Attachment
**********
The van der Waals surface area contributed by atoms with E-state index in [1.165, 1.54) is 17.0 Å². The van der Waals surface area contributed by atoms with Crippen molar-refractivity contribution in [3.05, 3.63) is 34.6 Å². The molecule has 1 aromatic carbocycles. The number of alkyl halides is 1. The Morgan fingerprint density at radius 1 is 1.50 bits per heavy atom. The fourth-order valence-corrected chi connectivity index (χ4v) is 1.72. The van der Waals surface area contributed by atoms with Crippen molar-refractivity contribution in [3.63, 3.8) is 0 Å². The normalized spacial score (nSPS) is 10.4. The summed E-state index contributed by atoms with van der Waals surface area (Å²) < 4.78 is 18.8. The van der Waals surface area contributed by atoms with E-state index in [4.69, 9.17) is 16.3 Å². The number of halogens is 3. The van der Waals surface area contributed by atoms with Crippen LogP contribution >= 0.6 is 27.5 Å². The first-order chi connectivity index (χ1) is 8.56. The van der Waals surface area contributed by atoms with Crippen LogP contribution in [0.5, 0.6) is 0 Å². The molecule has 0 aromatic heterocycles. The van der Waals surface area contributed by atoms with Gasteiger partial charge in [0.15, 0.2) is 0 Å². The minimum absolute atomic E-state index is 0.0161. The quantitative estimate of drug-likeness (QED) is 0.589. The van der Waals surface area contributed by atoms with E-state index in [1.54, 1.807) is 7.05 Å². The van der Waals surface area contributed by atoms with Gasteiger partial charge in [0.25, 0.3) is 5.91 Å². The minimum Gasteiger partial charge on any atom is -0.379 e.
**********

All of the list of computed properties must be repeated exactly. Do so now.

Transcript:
The van der Waals surface area contributed by atoms with E-state index in [1.165, 1.54) is 17.0 Å². The van der Waals surface area contributed by atoms with Crippen molar-refractivity contribution in [3.05, 3.63) is 34.6 Å². The molecule has 1 aromatic carbocycles. The number of alkyl halides is 1. The Morgan fingerprint density at radius 1 is 1.50 bits per heavy atom. The fourth-order valence-corrected chi connectivity index (χ4v) is 1.72. The van der Waals surface area contributed by atoms with Crippen molar-refractivity contribution in [3.63, 3.8) is 0 Å². The normalized spacial score (nSPS) is 10.4. The summed E-state index contributed by atoms with van der Waals surface area (Å²) < 4.78 is 18.8. The van der Waals surface area contributed by atoms with E-state index in [4.69, 9.17) is 16.3 Å². The number of halogens is 3. The van der Waals surface area contributed by atoms with Crippen LogP contribution >= 0.6 is 27.5 Å². The first-order chi connectivity index (χ1) is 8.56. The van der Waals surface area contributed by atoms with Crippen LogP contribution in [0.5, 0.6) is 0 Å². The molecule has 0 aromatic heterocycles. The van der Waals surface area contributed by atoms with Gasteiger partial charge in [0.15, 0.2) is 0 Å². The minimum absolute atomic E-state index is 0.0161. The quantitative estimate of drug-likeness (QED) is 0.589. The van der Waals surface area contributed by atoms with E-state index in [1.54, 1.807) is 7.05 Å². The van der Waals surface area contributed by atoms with Gasteiger partial charge in [0.25, 0.3) is 5.91 Å². The minimum Gasteiger partial charge on any atom is -0.379 e.